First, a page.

HEALTH chiefs have launched an urgent investigation after cases of the E.coli bug were discovered at a farm popular with Wiganers and there are now fears it may spread into the borough.
The bacterium - which causes bloody diarrhoea and can be fatal in some cases - was discovered after several people were taken ill having visited Huntley’s Country Farm Store, near Salmesbury in South Ribble.
Escherichia coli (commonly referred to as E. coli) is a type of bacteria that can be found in the intestines of many animals. Health chiefs now fear it could spread if people aren’t vigilant.
Dr Ken Lamden, consultant in health protection from the North West regional PHE Centre said: “Investigations are still on going and all public health measures have been put in place.
“Symptoms of E.coli include bloody diarrhoea, which can be serious, or milder forms of the infection which are usually self-limiting and clear within seven days.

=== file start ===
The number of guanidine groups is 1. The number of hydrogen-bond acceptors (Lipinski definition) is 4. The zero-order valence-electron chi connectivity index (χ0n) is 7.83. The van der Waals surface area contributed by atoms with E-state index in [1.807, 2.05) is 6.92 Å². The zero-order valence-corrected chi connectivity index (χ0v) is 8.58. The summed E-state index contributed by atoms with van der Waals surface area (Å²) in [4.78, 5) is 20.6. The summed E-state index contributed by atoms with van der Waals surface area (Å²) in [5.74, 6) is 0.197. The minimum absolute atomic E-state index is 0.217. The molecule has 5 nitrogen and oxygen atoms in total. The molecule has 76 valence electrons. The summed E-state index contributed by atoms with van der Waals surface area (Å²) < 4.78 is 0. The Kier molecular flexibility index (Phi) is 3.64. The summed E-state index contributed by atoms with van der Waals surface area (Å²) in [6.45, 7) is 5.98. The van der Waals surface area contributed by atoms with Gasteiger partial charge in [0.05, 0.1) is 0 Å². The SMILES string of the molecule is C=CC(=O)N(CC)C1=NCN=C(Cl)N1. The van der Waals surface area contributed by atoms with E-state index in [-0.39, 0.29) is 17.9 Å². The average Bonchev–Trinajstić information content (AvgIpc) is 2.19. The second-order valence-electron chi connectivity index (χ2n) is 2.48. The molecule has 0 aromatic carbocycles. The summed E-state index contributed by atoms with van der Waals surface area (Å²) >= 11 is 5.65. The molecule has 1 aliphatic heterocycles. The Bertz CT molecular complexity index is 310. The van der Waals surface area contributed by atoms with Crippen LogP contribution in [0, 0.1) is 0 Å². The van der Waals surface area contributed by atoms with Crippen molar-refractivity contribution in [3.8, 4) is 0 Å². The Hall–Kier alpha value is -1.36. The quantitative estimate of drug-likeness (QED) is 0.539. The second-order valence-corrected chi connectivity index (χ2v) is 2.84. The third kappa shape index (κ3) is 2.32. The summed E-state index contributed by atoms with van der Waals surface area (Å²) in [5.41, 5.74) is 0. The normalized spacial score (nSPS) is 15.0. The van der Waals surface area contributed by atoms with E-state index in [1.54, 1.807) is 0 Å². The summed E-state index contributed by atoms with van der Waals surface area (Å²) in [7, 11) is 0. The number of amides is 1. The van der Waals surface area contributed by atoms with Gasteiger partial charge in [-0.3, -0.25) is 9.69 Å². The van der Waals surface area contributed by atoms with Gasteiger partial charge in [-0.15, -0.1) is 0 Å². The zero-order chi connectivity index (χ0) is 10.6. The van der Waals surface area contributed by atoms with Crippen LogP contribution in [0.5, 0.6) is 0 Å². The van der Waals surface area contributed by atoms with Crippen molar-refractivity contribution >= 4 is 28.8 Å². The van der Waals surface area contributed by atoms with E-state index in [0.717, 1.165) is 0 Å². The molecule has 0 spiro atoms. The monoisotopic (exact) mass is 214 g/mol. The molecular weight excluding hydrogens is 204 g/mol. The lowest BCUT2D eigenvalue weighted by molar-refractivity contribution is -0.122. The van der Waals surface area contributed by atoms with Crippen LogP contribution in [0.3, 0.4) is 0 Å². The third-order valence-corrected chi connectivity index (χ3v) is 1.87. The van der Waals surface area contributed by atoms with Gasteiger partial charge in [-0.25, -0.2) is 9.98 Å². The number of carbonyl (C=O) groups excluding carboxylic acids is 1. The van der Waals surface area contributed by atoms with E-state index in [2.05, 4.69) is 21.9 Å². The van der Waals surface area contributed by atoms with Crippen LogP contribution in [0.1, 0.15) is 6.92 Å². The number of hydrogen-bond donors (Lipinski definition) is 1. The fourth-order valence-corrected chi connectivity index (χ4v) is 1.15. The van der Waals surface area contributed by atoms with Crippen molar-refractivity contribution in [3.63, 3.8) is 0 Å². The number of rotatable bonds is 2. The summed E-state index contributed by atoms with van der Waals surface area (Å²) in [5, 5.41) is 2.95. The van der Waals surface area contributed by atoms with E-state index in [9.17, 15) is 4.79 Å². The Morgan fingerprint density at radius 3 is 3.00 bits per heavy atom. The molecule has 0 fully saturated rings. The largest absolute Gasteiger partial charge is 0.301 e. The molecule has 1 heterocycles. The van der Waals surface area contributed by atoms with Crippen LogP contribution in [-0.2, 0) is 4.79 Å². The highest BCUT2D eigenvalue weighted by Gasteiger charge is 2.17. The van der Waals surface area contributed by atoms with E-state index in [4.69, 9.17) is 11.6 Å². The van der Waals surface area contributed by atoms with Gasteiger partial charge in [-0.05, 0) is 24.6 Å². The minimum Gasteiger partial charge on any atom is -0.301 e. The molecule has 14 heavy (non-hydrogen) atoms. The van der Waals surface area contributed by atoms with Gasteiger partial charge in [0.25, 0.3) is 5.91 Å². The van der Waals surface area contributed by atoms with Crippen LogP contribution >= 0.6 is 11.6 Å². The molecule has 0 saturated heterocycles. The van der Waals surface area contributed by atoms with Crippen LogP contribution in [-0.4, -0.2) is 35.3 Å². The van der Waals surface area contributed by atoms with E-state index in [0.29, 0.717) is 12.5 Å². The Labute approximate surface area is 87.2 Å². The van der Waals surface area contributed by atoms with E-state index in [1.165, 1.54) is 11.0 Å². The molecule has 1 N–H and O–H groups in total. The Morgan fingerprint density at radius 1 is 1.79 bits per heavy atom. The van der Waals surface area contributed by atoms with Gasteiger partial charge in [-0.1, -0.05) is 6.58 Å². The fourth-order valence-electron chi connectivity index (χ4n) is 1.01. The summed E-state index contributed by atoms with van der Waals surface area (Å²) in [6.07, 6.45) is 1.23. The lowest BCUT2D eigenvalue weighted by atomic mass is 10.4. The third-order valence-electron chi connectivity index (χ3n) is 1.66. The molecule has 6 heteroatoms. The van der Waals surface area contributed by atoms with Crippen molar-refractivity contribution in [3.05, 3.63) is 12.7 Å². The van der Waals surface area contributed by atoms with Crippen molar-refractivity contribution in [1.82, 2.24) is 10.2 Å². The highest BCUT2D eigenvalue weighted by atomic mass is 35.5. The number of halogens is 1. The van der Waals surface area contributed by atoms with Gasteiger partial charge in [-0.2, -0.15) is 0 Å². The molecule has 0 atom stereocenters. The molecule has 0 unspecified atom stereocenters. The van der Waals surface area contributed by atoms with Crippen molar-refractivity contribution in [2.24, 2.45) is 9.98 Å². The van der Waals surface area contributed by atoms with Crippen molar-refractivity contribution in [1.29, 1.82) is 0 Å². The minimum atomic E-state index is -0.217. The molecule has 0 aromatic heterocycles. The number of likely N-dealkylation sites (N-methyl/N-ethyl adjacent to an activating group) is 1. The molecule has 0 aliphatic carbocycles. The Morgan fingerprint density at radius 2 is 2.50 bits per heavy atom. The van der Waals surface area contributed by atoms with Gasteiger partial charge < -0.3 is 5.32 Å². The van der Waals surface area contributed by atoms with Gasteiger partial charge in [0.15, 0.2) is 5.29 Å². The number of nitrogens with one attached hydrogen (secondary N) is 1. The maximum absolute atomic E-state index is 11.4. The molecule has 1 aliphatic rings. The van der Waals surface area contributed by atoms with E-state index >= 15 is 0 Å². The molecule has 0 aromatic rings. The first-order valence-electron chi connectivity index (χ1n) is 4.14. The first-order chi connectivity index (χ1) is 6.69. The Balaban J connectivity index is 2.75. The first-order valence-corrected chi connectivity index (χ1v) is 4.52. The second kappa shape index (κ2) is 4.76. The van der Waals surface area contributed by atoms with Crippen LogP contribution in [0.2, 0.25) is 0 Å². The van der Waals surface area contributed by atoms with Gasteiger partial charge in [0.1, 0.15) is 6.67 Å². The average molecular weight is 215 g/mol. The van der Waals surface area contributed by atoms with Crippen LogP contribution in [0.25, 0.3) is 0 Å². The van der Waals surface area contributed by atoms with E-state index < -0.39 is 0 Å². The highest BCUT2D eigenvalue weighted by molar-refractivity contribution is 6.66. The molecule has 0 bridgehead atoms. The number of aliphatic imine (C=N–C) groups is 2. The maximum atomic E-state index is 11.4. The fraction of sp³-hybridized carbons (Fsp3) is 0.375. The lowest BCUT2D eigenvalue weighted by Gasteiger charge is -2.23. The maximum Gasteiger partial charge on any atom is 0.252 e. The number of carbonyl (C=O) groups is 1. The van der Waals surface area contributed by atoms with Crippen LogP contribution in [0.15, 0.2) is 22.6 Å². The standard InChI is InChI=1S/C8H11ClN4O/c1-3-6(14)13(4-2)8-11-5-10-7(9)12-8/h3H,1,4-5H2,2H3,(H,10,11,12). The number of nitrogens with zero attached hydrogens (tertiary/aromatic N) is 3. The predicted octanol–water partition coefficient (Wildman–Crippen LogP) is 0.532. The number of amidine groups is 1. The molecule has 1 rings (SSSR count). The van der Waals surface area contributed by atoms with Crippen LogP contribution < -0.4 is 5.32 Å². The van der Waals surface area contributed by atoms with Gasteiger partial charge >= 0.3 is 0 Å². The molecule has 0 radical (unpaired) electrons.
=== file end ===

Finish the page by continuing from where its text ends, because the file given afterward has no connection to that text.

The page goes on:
“It is believed the outbreak began before Easter. Anyone who visited the lambing event between March 29 and April 24 and who is unwell with diarrhoea, bloody diarrhoea or passing less urine than usual should seek medical advice or contact NHS 111.
“The best protection against E.coli and most infections is thorough hand-washing. This is particularly important after contact with animals, after going to the toilet, after handling raw meat products and always before eating.
“This incident is an important reminder for parents to follow strict hand washing with their families when visiting petting farms.
“Ahead of the May bank holiday weekend, we urge families to enjoy their farm visits safely by ensuring good hand hygiene after touching farm animals or their surroundings.
“Outbreaks of gastrointestinal illness associated with contact with farm animals, peak in the spring and summer as this coincides with schools holidays when visits to petting farms tend to be more popular. We wouldn’t wish to discourage farm visits, but people need to be careful.”